In addition to promoting choice as a key element of the experience, the changes to our curriculum place significant emphasis on integrating studio learning with the liberal arts. Every student takes two sets of paired courses in their first year—a design studio integrated with a liberal arts seminar—that are intended to generate unexpected connections between the two classroom approaches. In the seminar, they explore concepts through critical analysis, presentation, reading, and writing—and in the studio they apply them through research, prototyping, and creative process. Students in these Integrative Studio and Seminar courses are able to select a thematic lens through which to approach the course material, choosing from such options as Avatar, Memory, Community Engagement, and Visual Culture. (These types of thematic options are also made available to them in their required studio courses: Drawing/Imaging, Space/Materiality, and Time).

Across the Parsons curriculum we have ensured that disciplinary learning will not preclude more exploratory studies—that students will be the ones deciding whether to dive deep into their majors or further expand their coursework. To that end, we established that every program will include, at minimum, enough free space for students to pursue a minor in addition to fulfilling their degree requirements. This minor could be in another design or humanities discipline, or in an area such as entrepreneurship and new economies.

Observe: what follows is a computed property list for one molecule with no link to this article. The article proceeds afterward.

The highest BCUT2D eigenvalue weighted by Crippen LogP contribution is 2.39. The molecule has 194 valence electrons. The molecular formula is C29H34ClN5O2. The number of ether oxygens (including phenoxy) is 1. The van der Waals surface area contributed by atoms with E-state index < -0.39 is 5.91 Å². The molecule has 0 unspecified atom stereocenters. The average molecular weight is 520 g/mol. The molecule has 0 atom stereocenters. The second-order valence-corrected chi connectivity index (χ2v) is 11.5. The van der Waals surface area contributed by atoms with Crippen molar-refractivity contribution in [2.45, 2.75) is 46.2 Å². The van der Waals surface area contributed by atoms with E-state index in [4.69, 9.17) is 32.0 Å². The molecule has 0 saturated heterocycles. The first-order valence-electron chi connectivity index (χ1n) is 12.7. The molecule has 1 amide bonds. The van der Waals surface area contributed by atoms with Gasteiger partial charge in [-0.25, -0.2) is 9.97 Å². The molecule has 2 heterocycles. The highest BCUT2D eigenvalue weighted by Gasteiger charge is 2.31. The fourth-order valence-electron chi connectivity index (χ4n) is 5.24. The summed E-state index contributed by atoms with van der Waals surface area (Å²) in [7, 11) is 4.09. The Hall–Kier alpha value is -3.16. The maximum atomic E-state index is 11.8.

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Oct 31, 2013 10:30 am
 Posted by  No Sale

Where are the studies? Where are the reports? Where are the examples of successful pilot programs? Where are the lists of successful students and eminent alumni from these programs? Where is the SUBSTANTIVE EVIDENCE that any of this theory will result in the hoped for outcomes?